Wednesday, May 28, 2008

Philly Mayor Proposes Plan for Homeless

Philadelphia's new Democrat elect Mayor has big hopes for the homeless and vagrant in Philadelphia.

What's his solution you might ask?

Give them somewhere to live at tax-payer expense of course. After all when you rob Peter to pay Paul, Paul rarely has a problem with that.

Phila. Mayor unveils major plan to help homeless
Mayor Nutter announced a plan this morning that would add 700 housing units for homeless people by combining the resources of the Philadelphia Housing Authority and the city.
Today he proposed a four million dollar ($4,000,000) plan (with an estimated cost of 8+ Million by 2009) to expand housing units for the homeless. His solution would provide some 300 housing units for families and couples, 200 for individuals, 175 for the 'chronic homeless' (i.e. vagrants) with the remaining 75 for those with 'acute' drug addictions and 'behavioral health problems.'

As much as I hate to admit it, sometimes when times are tough people can use an extra hand to get back on their feet (though I'd prefer the hand reach out from from private citizens, entities, and not the government).

However, this free or low-cost housing being proposed with no strings attached is completely irresponsible. In my opinion, this is not a responsible plan.

I pay Philly wage tax, I pay the extra 1% Philly sales tax, and frankly I'm not comfortable seeing my hard earned money go to subsidize someone's housing especially with no expectation that they'll work their way out of being homeless and needing taxpayer subsidized housing. I really wouldn't have a problem with his proposal if he removed the extra 75 beds for 'acute' drug addicted and 'behavioral health problem' vagrants and attached a time limit; expectations; and gradually increasing rent to for this plan.

Here's my preliminary idea. I didn't give it a whole lot of thought, but until Mayor Nutter unveils his full plan I think this is at least as good as what he's thinking.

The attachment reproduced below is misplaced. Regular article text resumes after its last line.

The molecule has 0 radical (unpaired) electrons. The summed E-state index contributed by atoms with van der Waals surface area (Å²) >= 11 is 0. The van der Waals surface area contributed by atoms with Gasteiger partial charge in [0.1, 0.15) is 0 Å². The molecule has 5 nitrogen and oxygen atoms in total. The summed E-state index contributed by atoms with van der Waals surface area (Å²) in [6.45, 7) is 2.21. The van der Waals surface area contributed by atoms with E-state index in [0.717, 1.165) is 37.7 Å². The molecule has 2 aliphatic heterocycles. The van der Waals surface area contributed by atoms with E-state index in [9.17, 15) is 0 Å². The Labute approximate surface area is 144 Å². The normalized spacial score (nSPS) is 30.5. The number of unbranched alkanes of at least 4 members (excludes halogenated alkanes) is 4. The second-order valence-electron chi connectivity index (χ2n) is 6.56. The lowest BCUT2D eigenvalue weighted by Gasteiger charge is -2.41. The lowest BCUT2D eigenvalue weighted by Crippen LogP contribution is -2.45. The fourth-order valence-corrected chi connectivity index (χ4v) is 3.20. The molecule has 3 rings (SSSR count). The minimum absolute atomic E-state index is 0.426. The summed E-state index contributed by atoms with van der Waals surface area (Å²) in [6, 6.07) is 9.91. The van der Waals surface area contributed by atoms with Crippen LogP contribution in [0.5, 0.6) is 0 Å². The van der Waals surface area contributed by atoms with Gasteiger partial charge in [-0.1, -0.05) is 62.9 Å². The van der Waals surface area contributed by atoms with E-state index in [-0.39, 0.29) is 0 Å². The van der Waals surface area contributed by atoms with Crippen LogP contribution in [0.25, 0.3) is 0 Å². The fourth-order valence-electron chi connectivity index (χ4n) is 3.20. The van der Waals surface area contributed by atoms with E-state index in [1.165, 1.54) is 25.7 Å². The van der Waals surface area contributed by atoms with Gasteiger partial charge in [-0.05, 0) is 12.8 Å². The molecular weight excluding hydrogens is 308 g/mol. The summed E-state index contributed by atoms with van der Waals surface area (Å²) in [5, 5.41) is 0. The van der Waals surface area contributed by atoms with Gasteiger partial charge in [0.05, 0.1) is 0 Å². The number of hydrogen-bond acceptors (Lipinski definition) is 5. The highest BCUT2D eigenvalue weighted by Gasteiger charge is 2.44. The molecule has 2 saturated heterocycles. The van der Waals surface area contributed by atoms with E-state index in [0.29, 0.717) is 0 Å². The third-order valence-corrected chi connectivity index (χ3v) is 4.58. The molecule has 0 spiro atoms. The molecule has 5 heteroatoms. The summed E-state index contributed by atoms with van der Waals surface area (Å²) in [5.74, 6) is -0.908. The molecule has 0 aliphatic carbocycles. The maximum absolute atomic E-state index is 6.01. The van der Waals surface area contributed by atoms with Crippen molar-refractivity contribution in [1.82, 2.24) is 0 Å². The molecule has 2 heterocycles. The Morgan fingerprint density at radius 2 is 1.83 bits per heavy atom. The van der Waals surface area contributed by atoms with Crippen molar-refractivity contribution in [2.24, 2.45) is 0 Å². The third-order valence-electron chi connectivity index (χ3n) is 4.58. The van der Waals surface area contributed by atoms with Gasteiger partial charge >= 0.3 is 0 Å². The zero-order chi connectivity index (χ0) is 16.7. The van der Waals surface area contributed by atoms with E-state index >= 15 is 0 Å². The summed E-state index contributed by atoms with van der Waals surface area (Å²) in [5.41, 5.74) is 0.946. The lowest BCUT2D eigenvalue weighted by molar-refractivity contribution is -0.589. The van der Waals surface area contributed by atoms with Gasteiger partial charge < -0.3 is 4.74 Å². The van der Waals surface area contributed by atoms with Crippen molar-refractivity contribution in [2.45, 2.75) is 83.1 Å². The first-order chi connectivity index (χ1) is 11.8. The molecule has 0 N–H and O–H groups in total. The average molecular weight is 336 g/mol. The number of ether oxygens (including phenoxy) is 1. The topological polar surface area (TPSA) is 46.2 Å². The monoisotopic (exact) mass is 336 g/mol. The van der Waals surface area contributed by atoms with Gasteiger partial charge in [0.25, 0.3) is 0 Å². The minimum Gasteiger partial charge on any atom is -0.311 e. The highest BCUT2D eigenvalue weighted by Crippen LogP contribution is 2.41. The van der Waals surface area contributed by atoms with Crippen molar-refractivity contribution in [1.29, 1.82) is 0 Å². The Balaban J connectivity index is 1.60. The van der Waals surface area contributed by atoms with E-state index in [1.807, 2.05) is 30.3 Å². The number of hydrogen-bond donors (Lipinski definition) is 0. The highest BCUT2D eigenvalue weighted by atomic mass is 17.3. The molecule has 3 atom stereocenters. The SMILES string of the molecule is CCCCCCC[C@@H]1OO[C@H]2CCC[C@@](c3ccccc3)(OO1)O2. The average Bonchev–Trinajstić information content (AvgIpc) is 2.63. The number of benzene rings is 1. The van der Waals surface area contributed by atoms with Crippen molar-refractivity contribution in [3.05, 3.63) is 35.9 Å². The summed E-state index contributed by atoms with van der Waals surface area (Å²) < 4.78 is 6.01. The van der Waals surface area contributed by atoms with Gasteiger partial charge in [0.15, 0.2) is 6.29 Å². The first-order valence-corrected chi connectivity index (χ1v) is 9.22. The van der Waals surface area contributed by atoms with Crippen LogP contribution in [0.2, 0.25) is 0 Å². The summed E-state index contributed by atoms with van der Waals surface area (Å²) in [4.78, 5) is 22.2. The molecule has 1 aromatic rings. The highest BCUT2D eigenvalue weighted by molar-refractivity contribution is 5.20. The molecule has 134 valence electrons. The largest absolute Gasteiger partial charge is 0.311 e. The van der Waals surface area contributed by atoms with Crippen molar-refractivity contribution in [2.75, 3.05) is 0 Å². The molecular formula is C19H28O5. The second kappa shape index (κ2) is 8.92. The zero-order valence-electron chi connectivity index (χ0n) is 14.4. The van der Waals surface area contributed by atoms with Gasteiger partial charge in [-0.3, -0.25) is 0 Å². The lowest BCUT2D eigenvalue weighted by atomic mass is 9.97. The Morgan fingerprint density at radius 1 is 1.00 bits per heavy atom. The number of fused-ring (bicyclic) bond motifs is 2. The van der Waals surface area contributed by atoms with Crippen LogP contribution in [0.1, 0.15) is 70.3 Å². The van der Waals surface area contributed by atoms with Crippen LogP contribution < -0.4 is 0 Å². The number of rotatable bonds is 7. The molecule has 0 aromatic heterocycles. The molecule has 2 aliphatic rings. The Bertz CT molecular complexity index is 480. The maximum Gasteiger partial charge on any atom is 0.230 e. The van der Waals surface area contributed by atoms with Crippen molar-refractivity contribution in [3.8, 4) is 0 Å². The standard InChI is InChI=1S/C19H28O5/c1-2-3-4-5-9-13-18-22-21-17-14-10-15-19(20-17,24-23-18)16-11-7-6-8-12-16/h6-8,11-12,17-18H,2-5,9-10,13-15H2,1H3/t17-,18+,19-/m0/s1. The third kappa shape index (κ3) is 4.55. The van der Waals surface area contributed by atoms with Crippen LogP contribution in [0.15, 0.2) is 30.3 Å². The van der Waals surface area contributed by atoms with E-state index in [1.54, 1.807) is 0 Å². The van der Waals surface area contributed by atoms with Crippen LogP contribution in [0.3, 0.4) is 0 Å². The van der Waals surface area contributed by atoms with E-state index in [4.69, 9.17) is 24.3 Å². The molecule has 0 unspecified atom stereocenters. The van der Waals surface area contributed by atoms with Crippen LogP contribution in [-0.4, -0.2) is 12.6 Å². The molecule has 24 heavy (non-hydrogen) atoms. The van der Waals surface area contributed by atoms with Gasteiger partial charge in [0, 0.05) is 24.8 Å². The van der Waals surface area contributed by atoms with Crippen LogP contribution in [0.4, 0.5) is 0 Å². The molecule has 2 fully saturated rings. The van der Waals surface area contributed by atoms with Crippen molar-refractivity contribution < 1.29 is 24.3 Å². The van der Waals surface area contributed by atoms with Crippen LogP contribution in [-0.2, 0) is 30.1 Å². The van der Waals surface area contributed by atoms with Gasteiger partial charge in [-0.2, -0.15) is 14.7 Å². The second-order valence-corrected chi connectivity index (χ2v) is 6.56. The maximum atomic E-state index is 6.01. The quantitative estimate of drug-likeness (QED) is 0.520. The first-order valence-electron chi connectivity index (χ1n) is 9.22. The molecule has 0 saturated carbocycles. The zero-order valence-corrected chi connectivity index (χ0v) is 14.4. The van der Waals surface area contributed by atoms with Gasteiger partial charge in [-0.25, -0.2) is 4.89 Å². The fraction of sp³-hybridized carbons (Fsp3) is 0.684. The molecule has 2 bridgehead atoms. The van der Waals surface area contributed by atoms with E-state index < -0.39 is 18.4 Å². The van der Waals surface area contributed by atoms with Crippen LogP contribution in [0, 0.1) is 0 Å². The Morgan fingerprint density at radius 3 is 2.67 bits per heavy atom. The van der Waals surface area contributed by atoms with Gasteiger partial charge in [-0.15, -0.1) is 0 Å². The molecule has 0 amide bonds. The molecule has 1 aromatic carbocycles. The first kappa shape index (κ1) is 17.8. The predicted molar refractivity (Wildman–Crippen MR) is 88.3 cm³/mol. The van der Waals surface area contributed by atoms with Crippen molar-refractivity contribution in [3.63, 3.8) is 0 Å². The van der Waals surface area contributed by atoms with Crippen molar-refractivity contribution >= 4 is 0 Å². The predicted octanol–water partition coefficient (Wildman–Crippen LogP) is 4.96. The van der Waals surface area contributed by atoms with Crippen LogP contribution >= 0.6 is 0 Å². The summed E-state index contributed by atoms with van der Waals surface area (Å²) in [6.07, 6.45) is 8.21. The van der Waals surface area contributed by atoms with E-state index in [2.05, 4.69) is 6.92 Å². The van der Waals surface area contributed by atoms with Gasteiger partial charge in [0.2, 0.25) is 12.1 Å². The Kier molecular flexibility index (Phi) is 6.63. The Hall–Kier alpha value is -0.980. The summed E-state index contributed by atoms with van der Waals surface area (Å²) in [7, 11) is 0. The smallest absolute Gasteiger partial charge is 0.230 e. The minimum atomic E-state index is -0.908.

1. First 6 Months: Low or 'No' cost (to renter) (should have a sponsor willing to help find employment--and if previously drug/alcohol addicted currently enrolled and active in NA/AA/12-step program)
  2. Next 6 Months: Low cost (possibly 25% or less for rent for similar housing) (renter must maintain a checking and savings account and participate in free money management/parenting/enrichment workshops, must maintain a full time job for at least 5 of 6 previous months)
  3. Next 1 yr: Slightly Higher Cost (possibly 40% rent for similar housing) (must maintain full-time employment from hence forth)
  4. Next 1 yr: Higher Cost (75%)
  5. Next 1 yr: Full Cost (100%) with renter given choice to move out and find own housing or pay current rates for housing of type for the location.

This is my simple laymen's plan. Not only does it give the homeless that want to change their situation a helping hand, but it sets goals; has a progression; and most importantly expectations.

The idea is that no person should be allowed to apply for one of these subsidized housing units without a sponsor and character references pledging that they are drug-free and wanting to change their situation. The ultimate goal is that no person should be allowed to stay for more than 4 years at the tax-payer expense.

There's plenty of cheap real estate in Philadelphia (though probably not in the best neighborhoods) for a philanthropist funder to help relieve the burden from the government by charging for the purchase and renovation of the property and housing units.

However, regarding the 75 units/beds for those with drug addictions and 'behavioral health problems', I think I have to agree with Michael Medved's often held position regarding the homeless. It'd be more humane to check them into a mental hospital where they can be treated/rehabilitated and cared for.

That's my opinion, and I'm sticking to it.

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